On-line version ISSN 1806-4841
An. Bras. Dermatol. vol.79 no.5 Rio de Janeiro Sept./Oct. 2004
Multiple myeloma with cutaneous plasmocytomas*
Daniella Abbruzzini Ferreira de SouzaI; Thais Helena Proença de FreitasII; Roberto Antonio Pinto PaesIII; Helena MüllerIV; Vânia T. M. HungriaV
IDoctor of the Advanced Course, Dermatology,
Service, Department of Clinical Medicine, Hospital da Santa Casa de Misericordia
de Sao Paulo
IIAssistant Doctor at the Dermatology Service, Department of Clinical Medicine, Hospital da Santa Casa de Misericordia de Sao Paulo
IIIAssistant Doctor at the Department of Pathologic Anatomy, Hospital da Santa Casa de Misericordia de Sao Paulo
IVDoctor, Head of the Adjunct Clinic, Pathologic Anatomy Service, Hospital da Santa Casa de Misericordia de Sao Paulo
VAssistant Doctor at the Hematology Service, Department of Clinical Medicine, Hospital da Santa Casa de Misericordia de Sao Paulo
Multiple myeloma is a malignant proliferation of plasma cells which infiltrate bone marrow; cutaneous involvement with plasma cell neoplasms is uncommon, and may be nonspecific or specific. The specific dermatologic lesions arise either as a direct extension from the underlying bone lesions or by metastatic accumulation in the form of nodules and plaques. The authors report the case of a 59-year-old male patient with multiple myeloma, who developed cutaneous plasmacytomas (violaceous nodules on the limbs) seven months after the disease diagnosis.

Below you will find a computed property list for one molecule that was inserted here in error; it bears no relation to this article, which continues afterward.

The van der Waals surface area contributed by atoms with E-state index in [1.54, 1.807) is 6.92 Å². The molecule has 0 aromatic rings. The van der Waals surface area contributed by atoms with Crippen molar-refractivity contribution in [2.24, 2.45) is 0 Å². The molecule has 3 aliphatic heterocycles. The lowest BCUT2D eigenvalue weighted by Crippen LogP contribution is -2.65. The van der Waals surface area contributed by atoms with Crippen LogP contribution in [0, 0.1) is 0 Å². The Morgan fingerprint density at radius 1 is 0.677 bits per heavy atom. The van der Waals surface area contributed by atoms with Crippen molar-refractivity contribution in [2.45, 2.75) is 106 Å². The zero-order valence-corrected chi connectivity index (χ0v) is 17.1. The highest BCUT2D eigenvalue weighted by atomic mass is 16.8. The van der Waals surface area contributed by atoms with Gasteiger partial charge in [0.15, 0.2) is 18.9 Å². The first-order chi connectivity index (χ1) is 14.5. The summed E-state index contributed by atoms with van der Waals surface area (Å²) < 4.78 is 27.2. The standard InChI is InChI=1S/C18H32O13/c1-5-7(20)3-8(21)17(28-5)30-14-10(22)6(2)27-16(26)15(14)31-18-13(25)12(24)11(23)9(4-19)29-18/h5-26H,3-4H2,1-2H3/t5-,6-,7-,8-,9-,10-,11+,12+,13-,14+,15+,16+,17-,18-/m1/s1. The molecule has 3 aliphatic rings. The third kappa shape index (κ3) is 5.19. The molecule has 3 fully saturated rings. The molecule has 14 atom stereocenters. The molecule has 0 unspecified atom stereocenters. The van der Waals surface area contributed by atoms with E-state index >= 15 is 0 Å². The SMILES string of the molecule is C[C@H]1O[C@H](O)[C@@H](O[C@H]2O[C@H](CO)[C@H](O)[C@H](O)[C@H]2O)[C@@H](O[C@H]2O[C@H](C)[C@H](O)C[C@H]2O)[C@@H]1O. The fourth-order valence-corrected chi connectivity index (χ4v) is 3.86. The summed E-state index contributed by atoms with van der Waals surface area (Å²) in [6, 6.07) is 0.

Key words: skin manifestations; multiple myeloma; plasmacytoma.
Multiple myeloma is characterized by the proliferation of neoplastic plasmocytes in the bone marrow; resulting in bone destruction, bone marrow insufficiency and monoclonal protein production.1
The criteria for the diagnosis of multiple myeloma consist of bone marrow biopsy with plasmocytes above 10% or a plasmocytoma and at least one of the following findings: 1) monoclonal protein in the serum; 2) monoclonal protein in the urine; 3) lytic bone lesions.1
The electrophoretic pattern of serum proteins shows a monoclonal peak in 80% of the cases; IgG is found in 50%; IgA in 20%; light chains (Bence Jones proteins) in 17%; IgD in 2%; biclonal gammopathy in 1%; and 10% do not secrete proteins (nonsecretor).1
Cutaneous involvement associated to multiple myeloma occurs in a percentile that varies from five to 10% of cases, the lesions are classified into nonspecific and specific.2
The nonspecific skin lesions include amyloidosis, purpura, alopecia, pruriginous ichthyosiform dermatitis, Raynaud's phenomenon, cold urticaria, pyoderma gangrenosum, xanthoma planum, anhydrosis, sclerodermiform lesions, subcorneal pustular dermatosis, lichen myxedematosus and necrobiotic xanthogranuloma.2,3
The specific cutaneous lesions related to multiple myeloma are the secondary plasmocytomas, that can occur by direct extension to the skin, from underlying bone lesions, or by hematogenic spread (distant from the bone tumor); the first type of lesions are more common, often soft at palpation and normochromic. The latter are represented by subcutaneous or intradermal violaceous nodules, with a hardened consistency, which occur late in the course of the disease. These lesions constitute a sign for poor prognostic, coursing to death within 12 months after diagnosis.3